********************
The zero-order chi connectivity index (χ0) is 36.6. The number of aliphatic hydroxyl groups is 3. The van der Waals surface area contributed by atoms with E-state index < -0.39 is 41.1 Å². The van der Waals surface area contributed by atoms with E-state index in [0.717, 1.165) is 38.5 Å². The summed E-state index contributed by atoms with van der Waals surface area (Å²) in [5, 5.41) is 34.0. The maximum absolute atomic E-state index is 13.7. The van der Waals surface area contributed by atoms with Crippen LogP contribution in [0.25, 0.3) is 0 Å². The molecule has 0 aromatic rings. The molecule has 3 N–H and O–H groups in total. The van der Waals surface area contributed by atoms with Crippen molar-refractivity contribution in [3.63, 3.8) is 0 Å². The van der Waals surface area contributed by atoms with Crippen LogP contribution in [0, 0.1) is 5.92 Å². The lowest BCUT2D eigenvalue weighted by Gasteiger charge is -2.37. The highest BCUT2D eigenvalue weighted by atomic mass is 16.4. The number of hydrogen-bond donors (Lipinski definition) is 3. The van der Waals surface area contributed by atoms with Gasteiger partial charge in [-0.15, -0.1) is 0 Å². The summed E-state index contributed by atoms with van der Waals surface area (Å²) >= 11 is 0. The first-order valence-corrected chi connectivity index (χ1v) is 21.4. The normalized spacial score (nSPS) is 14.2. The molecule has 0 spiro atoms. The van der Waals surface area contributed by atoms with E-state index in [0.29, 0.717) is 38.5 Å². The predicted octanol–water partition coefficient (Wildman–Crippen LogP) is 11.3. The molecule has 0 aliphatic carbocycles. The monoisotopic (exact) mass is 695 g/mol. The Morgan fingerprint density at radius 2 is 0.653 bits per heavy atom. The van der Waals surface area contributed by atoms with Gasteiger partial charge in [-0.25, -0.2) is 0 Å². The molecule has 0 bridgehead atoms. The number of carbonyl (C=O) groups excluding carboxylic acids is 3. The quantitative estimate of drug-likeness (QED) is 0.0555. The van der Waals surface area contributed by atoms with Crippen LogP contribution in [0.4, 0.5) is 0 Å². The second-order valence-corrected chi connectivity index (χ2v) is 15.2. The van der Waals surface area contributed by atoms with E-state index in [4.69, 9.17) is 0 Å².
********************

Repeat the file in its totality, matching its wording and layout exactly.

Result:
The zero-order chi connectivity index (χ0) is 36.6. The number of aliphatic hydroxyl groups is 3. The van der Waals surface area contributed by atoms with E-state index < -0.39 is 41.1 Å². The van der Waals surface area contributed by atoms with E-state index in [0.717, 1.165) is 38.5 Å². The summed E-state index contributed by atoms with van der Waals surface area (Å²) in [5, 5.41) is 34.0. The maximum absolute atomic E-state index is 13.7. The van der Waals surface area contributed by atoms with Crippen LogP contribution in [0.25, 0.3) is 0 Å². The molecule has 0 aromatic rings. The molecule has 3 N–H and O–H groups in total. The van der Waals surface area contributed by atoms with Crippen molar-refractivity contribution in [3.63, 3.8) is 0 Å². The van der Waals surface area contributed by atoms with Crippen LogP contribution in [0, 0.1) is 5.92 Å². The lowest BCUT2D eigenvalue weighted by Gasteiger charge is -2.37. The highest BCUT2D eigenvalue weighted by atomic mass is 16.4. The number of hydrogen-bond donors (Lipinski definition) is 3. The van der Waals surface area contributed by atoms with Gasteiger partial charge in [-0.15, -0.1) is 0 Å². The summed E-state index contributed by atoms with van der Waals surface area (Å²) >= 11 is 0. The first-order valence-corrected chi connectivity index (χ1v) is 21.4. The normalized spacial score (nSPS) is 14.2. The molecule has 0 spiro atoms. The van der Waals surface area contributed by atoms with E-state index in [0.29, 0.717) is 38.5 Å². The predicted octanol–water partition coefficient (Wildman–Crippen LogP) is 11.3. The molecule has 0 aliphatic carbocycles. The monoisotopic (exact) mass is 695 g/mol. The Morgan fingerprint density at radius 2 is 0.653 bits per heavy atom. The van der Waals surface area contributed by atoms with Gasteiger partial charge in [-0.25, -0.2) is 0 Å². The molecule has 0 bridgehead atoms. The number of carbonyl (C=O) groups excluding carboxylic acids is 3. The quantitative estimate of drug-likeness (QED) is 0.0555. The van der Waals surface area contributed by atoms with Crippen LogP contribution in [0.4, 0.5) is 0 Å². The second-order valence-corrected chi connectivity index (χ2v) is 15.2. The van der Waals surface area contributed by atoms with E-state index in [4.69, 9.17) is 0 Å².